2. Have a central project and task management system.

When working on a project, you’ll likely split it down into different tasks, then assign these to different employees.

Having a system everyone can see let’s everyone know what they’re working towards and see what stage the project is at, keeping everyone on them same page.

It also lets everyone know what they’re responsible for. Something visual like Trello is good a place to start.

There are a number of different ways to set-up your project board, a simple example would be to split your board into four categories:

  1. Tasks not started

  2. Tasks in progress/being worked on

  3. Completed tasks — pending review

  4. Completed tasks — signed off

exam board.

Add each task to the project board, then depending on what stage their at, will dictate their category.

Another method would be to split your project board by employee, assign the tasks each person will be working on there.

exam board.

There’s a number of different ways to do this, so you’ll need to think of what will work best in your situation.

Once set up, make a habit of either you or your team adding and moving tasks, depending on what stage tasks are.

3. Have a team calendar.

team calenda.
Let’s everyone know when people are available

This will list any days or times where someone is absent or will be working from home.

If there is anytime that an employee won’t be available such as out at a client meeting, networking event, get them to add this to the calendar

Yes, you’ll want to have things like holidays and sick days on here, but it’s for anytime a team member will be unavailable.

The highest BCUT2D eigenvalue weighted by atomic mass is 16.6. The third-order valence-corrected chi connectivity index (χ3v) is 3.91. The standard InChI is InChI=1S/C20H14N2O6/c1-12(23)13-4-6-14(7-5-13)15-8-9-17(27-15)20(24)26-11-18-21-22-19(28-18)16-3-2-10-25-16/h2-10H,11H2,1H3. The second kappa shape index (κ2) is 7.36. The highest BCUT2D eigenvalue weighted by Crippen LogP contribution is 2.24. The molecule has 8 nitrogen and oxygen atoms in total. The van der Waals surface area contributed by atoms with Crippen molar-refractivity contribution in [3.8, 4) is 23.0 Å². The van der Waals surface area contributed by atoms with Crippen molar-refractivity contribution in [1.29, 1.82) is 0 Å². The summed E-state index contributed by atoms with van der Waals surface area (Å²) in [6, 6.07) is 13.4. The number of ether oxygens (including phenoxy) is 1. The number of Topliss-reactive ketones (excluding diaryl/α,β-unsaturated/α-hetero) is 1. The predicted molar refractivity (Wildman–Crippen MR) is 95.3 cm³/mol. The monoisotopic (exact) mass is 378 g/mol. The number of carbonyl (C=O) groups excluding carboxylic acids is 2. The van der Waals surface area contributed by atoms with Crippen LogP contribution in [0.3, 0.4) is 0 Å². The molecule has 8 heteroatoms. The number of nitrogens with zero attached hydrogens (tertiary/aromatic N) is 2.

This lets everyone know when other team members will and won’t be available, reducing delays with hold ups from other team members.

Now we’ve got the basic set-up and process, of what you should set, as a manager, there are a few things you shouldn’t do.

4. Don’t micromanage your team.

Micromanaging your team is a big no-no. It distract them from what they’re working on and displays a lack of trust.

Outside of your meetings, try not to video call with your team more than once a day, unless it’s urgent, otherwise send them an email or an IM.

If there’s an problem or change that’s urgent, then yes, do contact people more often, but these will be isolated cases.

5. Don’t let yourself get distracted.

It works both ways, don’t micromanage and distract your team, but also avoid being distracted by your team (unless it’s urgent).

Set rules or have a method of letting your team know when you’re available to talk, you can:

distract your team.
  • Set certain hours for availability e.g. 3pm — 5pm in the afternoon.

  • Have a status that shows your availability, such as setting your status to ‘do not disturb’ in PukkaTeam.

This will minimise distractions and allow you to concentrate on your own work.

6. Don’t discourage social interaction in your team.

This is especially important if your team is entirely remote and rarely (if ever) meets face to face.

It’s much easier for people to ask for help and collaborate with someone you know than a stranger.

Encourage your team to talk to each other socially, let them get to know each other and this will in turn improve relationships throughout and better collaboration.

Trello and Zapier have a good system where people are randomly paired together each week to talk, it helps everyone get to know each other, building company culture.

We’ve now shown you some of the basics for good communication when managing a full or partially remote team.

This list is not exhaustive, but a good foundation for you to get things set up.

We’d love to hear about any tips you have for managing a remote team communication, let us know what it is in the comments 😀

If you’d like to try PukkaTeam, follow the link below and see what all the fuss is about, and start your FREE 14 day trial now!

Pukka Teams.